Again though, I’m not a fan of the sorting system. Though it has lots of different options for sorting, I’m still not able to choose how I want things organized which is frustrating. I think it’s also important to mention that there are a few subscription tiers, but the free plan is decent and more than enough for your novel-drafting needs.
It has a lot of bells and whistles and that also makes a little less intuitive than some of the other options on this list. Still a really good program, with excellent versatility and organization potential.
OneNote is another really solid note-taking program that I think works really well for drafting. I’d say it’s fairly similar to Evernote where novel-writing is concerned, and it employs a similar notebook system for organizing everything. It gets a leg up because you can organize and reorganize your notes the way you want to, which is so useful, especially if you write out of order or tend to shuffle things around like I do.
In the end, Evernote has far more functionality, including audio clips, annotation, and handwriting recognition which makes it stand out and adds usefulness beyond text processing, but if you’re drafting, none of that probably matters to you, making One Note an excellent alternative. It also looks a little more intuitive and user-friendly than it’s rival, Evernote.
The app itself is totally free but it uses OneDrive which does have a file size limitation. To get more space you will have to pay for a subscription, but the free plan gives you 5gb which is more than enough for drafting. Both OneNote and Evernote have handwriting functionality, if you happen to prefer physically writing and I largely prefer the handwriting in One Note.
4. Apache Open Office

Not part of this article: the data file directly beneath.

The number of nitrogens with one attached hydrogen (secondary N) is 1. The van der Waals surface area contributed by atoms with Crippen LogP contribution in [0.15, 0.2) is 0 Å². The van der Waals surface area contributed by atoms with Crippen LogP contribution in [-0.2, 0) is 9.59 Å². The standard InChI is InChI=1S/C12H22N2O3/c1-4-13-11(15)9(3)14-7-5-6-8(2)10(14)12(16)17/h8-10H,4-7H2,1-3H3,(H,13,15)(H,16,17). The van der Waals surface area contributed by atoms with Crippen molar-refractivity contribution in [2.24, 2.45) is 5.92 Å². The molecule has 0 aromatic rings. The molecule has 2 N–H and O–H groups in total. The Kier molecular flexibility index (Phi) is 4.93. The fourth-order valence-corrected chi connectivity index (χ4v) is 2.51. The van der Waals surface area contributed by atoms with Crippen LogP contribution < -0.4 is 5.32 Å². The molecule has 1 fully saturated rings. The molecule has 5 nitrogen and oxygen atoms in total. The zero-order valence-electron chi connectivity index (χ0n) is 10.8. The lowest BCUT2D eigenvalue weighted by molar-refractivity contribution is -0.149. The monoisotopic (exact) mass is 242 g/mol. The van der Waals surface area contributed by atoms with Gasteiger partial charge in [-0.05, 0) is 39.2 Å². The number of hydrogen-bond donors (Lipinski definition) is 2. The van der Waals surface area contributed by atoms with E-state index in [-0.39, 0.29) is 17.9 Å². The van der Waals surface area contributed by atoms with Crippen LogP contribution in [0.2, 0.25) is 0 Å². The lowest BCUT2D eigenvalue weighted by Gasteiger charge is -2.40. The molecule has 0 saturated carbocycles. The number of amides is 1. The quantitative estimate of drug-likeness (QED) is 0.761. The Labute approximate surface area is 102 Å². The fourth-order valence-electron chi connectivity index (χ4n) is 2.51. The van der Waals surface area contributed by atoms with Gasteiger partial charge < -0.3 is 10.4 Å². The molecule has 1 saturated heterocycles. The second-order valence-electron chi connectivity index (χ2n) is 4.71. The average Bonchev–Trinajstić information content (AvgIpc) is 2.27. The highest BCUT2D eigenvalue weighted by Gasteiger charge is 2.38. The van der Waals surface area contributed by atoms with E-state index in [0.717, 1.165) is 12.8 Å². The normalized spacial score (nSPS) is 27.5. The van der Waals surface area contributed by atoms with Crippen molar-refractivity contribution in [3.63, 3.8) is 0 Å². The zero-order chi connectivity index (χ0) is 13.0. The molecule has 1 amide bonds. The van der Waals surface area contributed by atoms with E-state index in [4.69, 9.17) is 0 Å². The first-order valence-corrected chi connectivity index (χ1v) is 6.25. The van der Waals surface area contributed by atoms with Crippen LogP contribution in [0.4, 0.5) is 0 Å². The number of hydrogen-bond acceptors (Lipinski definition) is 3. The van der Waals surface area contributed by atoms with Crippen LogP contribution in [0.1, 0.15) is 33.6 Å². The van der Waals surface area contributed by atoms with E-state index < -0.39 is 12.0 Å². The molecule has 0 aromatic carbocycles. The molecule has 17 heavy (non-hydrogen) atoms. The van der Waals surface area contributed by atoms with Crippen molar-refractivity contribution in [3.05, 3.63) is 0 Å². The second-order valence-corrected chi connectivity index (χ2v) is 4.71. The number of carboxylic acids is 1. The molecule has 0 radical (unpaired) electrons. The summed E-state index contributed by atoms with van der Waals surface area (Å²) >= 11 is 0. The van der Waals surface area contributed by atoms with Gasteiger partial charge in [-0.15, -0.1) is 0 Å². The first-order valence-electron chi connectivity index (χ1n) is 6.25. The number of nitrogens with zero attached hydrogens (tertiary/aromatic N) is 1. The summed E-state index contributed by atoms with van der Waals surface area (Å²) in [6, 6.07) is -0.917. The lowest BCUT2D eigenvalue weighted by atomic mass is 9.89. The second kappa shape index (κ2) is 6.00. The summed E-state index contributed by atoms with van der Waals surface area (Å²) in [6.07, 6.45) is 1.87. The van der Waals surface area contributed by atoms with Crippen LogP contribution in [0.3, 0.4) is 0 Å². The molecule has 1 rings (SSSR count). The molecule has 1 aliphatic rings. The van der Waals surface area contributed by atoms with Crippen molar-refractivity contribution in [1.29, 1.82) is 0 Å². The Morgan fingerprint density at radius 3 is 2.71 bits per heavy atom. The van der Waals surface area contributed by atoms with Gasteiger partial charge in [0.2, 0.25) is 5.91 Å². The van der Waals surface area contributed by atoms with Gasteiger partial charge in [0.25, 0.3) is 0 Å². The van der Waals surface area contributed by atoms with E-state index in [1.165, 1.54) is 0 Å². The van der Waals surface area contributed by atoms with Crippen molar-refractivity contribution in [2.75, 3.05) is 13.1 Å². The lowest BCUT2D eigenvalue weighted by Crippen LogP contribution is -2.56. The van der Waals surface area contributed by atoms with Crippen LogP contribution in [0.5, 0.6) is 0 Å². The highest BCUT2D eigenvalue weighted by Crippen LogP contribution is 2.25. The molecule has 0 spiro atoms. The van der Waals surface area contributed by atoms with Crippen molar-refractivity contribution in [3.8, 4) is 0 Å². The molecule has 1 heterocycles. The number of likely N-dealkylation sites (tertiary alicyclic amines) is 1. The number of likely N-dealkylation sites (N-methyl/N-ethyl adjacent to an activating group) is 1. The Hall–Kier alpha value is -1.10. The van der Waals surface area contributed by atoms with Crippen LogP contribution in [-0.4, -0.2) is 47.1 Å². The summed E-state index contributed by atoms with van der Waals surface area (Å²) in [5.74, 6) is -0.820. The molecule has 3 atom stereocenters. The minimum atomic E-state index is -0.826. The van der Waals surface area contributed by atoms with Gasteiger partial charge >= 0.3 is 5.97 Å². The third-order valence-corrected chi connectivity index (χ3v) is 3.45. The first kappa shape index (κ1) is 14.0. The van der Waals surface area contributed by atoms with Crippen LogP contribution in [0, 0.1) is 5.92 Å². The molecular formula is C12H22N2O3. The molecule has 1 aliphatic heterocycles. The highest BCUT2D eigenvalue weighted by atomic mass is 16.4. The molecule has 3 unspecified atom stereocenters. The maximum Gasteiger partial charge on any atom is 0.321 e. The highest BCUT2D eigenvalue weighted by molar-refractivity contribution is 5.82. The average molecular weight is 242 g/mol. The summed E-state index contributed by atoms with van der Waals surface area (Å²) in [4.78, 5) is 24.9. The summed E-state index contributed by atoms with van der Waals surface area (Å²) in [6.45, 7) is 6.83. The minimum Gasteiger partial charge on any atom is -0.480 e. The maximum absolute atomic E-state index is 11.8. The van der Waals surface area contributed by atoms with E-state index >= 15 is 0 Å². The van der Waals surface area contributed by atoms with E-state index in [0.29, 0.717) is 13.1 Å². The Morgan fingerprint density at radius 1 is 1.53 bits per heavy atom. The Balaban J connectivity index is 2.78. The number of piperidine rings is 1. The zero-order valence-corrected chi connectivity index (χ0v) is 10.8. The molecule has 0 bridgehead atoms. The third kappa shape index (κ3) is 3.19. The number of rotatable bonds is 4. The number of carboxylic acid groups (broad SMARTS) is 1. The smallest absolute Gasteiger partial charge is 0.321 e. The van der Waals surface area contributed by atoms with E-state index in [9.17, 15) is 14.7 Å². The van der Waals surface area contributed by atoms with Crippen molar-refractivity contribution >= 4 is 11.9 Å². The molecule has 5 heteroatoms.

I didn’t forget about the traditionalists out there. If you like the standard Microsoft Word experience but don’t want to shell out for their monthly plan, Open Office is an amazing alternative that I used for years before I switched to using apps that were online and/or cloud-based.
There is also a Word app (Google Play/iTunes) for your mobile device and Open Office can save your files in the standard Microsoft formats so you can easily edit on your phone or tablet, using something like Dropbox. I’ll be honest, you end up juggling a lot of programs (which is why I opted for something else in the first place) and it can be a bit of a hassle, but if you like the pure word processing experience, than Open Office works great and it’s open source so it’s totally free!
I’ll admit, Trello might be a little unconventional as a writing app, but hear me out. While not as powerful as Scrivener, if you like the idea of an index card system where you can move chapters and scenes around as you need to, you might want to give Trello a shot.
It’s free, you can have multiple lists for character profiles, arcs, drafts, or povs, and it even has a really good labelling system that is bright, bold and easily configured. It also has an easy to use app so you can draft on any device.
It doesn’t have much in the way of formatting and what it does have uses markdown which you may not be familiar with. There is a handy formatting guide, but it won’t be second nature the way it would with a regular word processor. But I don’t mind the simplicity, and I like how easy it is to move things around. I think Trello offers good flexibility, a very pure drafting experience and it’s totally free, so what have you got to lose?
Got Any Suggestions?
Have you used any of these programs? Which did you prefer? Did they work for you or didn’t they? Do you have any recommendations to add to this list? Share your experiences down below!